I recently had the privilege of speaking at a ministry family retreat in the Atlantic District. It was light-hearted. Sometimes, laughter is the medicine the doctor orders. Here is one of the stories I found on the Web that speaks to some of the pressures of ministry.
How does a pastor know when the pastoral honeymoon is over? Here goes:
When the flood of dinner invitations is reduced to a trickle and the menus switch from sirloin to burgers, you know the honeymoon between you and your congregation is over.
In the beginning you reign from your pedestal, feeling invincible. The first tremors are so subtle that you ask, ‘Did I imagine that?’ Then the pedestal begins to rock as enthusiastic handshakes and vigorous pats on the back are replaced by cordial smiles and forced praise for the ‘fine’ sermon you preached.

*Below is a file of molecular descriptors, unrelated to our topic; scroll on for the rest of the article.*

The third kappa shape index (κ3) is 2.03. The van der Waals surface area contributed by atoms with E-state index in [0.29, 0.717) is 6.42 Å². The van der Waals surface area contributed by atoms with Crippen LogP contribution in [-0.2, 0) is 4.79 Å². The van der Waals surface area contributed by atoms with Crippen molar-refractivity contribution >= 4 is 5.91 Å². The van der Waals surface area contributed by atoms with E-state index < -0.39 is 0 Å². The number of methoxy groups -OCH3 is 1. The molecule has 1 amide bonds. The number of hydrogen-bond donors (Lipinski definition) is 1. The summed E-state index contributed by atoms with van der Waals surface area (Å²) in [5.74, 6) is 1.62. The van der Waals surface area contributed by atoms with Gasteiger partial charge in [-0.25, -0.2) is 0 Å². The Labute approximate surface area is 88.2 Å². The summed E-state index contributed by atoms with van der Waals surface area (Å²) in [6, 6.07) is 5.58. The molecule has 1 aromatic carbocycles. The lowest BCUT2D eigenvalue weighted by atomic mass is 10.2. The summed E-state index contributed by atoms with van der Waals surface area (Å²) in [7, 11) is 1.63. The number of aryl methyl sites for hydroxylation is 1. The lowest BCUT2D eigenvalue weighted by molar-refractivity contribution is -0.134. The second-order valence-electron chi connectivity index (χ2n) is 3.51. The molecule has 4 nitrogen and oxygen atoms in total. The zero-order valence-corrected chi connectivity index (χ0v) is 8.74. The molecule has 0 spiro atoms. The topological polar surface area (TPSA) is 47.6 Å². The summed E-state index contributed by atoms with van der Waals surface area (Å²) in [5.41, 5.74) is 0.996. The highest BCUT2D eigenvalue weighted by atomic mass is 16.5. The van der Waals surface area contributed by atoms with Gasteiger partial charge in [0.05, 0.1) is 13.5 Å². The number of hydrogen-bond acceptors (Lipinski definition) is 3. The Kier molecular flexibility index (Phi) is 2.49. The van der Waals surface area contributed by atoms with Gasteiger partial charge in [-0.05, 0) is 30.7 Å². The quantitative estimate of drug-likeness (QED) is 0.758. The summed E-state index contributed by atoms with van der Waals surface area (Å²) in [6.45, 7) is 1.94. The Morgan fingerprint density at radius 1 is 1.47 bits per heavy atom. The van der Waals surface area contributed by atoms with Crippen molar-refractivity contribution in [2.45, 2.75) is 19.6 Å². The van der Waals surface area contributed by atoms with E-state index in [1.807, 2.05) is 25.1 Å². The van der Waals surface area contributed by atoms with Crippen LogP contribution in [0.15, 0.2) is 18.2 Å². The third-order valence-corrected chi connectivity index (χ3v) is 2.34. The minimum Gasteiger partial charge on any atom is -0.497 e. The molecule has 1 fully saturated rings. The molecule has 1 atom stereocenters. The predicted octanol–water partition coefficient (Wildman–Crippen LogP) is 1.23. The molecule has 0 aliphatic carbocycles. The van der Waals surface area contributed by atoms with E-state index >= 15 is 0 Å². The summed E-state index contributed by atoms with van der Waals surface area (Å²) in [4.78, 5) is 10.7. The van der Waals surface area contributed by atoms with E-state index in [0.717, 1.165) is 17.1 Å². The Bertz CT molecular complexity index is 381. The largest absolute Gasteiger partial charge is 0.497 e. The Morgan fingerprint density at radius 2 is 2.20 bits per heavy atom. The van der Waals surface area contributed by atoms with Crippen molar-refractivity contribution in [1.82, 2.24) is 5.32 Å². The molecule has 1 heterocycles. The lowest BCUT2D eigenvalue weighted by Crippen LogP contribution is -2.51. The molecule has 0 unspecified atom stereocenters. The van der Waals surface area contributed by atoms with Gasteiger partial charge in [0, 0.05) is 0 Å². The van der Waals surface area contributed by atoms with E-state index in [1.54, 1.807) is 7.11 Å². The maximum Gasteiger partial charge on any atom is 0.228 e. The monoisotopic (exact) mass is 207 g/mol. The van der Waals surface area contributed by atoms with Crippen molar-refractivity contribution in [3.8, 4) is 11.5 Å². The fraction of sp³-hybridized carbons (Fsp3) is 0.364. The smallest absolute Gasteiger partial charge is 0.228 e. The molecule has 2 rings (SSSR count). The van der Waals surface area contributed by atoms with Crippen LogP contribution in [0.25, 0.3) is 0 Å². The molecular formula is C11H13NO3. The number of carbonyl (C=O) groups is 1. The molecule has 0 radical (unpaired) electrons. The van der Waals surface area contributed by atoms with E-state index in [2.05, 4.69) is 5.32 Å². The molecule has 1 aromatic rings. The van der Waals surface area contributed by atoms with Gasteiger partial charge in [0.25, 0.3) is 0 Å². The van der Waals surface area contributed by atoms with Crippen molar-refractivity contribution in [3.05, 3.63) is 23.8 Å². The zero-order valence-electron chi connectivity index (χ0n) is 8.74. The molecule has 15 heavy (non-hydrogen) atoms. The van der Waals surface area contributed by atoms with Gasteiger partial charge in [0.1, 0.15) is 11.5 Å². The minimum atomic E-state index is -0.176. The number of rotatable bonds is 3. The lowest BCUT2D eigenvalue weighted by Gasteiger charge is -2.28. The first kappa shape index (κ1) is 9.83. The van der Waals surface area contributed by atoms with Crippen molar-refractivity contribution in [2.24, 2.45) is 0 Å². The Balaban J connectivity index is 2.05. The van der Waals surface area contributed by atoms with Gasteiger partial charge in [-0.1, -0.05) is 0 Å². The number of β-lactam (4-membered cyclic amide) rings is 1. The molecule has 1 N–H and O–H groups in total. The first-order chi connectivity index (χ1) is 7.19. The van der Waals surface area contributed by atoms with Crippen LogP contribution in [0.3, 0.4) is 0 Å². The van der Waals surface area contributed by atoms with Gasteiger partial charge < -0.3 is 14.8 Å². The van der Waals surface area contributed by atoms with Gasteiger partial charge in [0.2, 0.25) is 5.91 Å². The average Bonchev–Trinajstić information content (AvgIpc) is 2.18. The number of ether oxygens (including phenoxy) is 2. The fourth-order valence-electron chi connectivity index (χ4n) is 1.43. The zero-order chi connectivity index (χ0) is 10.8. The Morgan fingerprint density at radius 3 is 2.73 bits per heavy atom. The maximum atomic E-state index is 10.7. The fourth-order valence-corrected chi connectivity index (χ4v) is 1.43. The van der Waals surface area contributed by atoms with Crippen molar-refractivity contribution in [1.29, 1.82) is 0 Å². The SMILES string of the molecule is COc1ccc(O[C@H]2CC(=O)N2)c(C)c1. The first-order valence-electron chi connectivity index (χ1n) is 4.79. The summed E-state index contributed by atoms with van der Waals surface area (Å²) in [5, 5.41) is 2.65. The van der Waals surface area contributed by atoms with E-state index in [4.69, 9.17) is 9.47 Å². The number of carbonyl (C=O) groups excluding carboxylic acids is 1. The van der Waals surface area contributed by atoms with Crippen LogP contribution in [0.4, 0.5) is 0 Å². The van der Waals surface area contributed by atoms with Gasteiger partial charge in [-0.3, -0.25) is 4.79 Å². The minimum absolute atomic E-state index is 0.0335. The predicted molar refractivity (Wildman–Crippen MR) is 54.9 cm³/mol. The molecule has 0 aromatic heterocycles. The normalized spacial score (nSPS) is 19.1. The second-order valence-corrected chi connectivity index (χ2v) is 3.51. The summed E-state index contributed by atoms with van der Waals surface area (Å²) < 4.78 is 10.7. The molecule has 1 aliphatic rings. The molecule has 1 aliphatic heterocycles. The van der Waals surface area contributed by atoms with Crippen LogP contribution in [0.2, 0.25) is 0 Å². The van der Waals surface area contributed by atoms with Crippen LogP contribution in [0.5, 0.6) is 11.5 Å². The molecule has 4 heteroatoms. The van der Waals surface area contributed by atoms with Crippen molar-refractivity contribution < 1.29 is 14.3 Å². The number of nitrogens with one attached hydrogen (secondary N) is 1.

You tiptoe, you dance, you flail your arms, but you eventually topple. And the worse part is, you never saw it coming – just like the last time. See if you have overlooked these warning signs from a disgruntled congregation.
- You return from vacation to find the visiting preacher’s name on your mailbox.
- Your church is about to split, and neither group wants you.
- Shut-ins pull the window shades and pretend that they aren’t home when you come to visit.
- Mom moves her membership letter to another church.
- You’re told that God is calling you to the mission field – now!
- You are cast as a donkey in the Christmas cantata.
- Your wife moves her membership letter to another church.
- The trustees have been marching around your house the last six days praying and carrying lanterns.
- Your secretary starts sending out your resume’.
- The congregation forces members of the pulpit committee to wear sackcloth and make a public apology.
- Church members start referring to you in the past tense.
- Your ‘love offering’ is a two-for-one coupon at Ponderosa.
- You show up at church on Monday morning to discover that the locks have been changed.